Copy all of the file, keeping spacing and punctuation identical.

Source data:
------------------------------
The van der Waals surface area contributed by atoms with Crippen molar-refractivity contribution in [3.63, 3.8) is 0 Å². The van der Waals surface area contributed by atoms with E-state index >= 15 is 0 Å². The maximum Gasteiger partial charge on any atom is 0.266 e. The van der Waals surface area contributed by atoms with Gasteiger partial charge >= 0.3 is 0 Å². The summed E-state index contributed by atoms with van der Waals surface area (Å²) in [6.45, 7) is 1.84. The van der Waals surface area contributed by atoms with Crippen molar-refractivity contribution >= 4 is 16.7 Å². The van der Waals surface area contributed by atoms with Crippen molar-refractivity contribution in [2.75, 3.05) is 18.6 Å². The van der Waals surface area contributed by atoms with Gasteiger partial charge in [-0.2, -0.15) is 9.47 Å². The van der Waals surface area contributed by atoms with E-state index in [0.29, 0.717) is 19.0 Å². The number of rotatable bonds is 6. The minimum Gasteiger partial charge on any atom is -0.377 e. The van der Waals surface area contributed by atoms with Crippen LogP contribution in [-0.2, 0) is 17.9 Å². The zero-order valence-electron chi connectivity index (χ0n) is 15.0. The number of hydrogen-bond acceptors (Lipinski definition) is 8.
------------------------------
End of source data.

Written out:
The van der Waals surface area contributed by atoms with Crippen molar-refractivity contribution in [3.63, 3.8) is 0 Å². The van der Waals surface area contributed by atoms with E-state index >= 15 is 0 Å². The maximum Gasteiger partial charge on any atom is 0.266 e. The van der Waals surface area contributed by atoms with Gasteiger partial charge >= 0.3 is 0 Å². The summed E-state index contributed by atoms with van der Waals surface area (Å²) in [6.45, 7) is 1.84. The van der Waals surface area contributed by atoms with Crippen molar-refractivity contribution >= 4 is 16.7 Å². The van der Waals surface area contributed by atoms with Crippen molar-refractivity contribution in [2.75, 3.05) is 18.6 Å². The van der Waals surface area contributed by atoms with Gasteiger partial charge in [-0.2, -0.15) is 9.47 Å². The van der Waals surface area contributed by atoms with E-state index in [0.29, 0.717) is 19.0 Å². The number of rotatable bonds is 6. The minimum Gasteiger partial charge on any atom is -0.377 e. The van der Waals surface area contributed by atoms with Crippen LogP contribution in [-0.2, 0) is 17.9 Å². The zero-order valence-electron chi connectivity index (χ0n) is 15.0. The number of hydrogen-bond acceptors (Lipinski definition) is 8.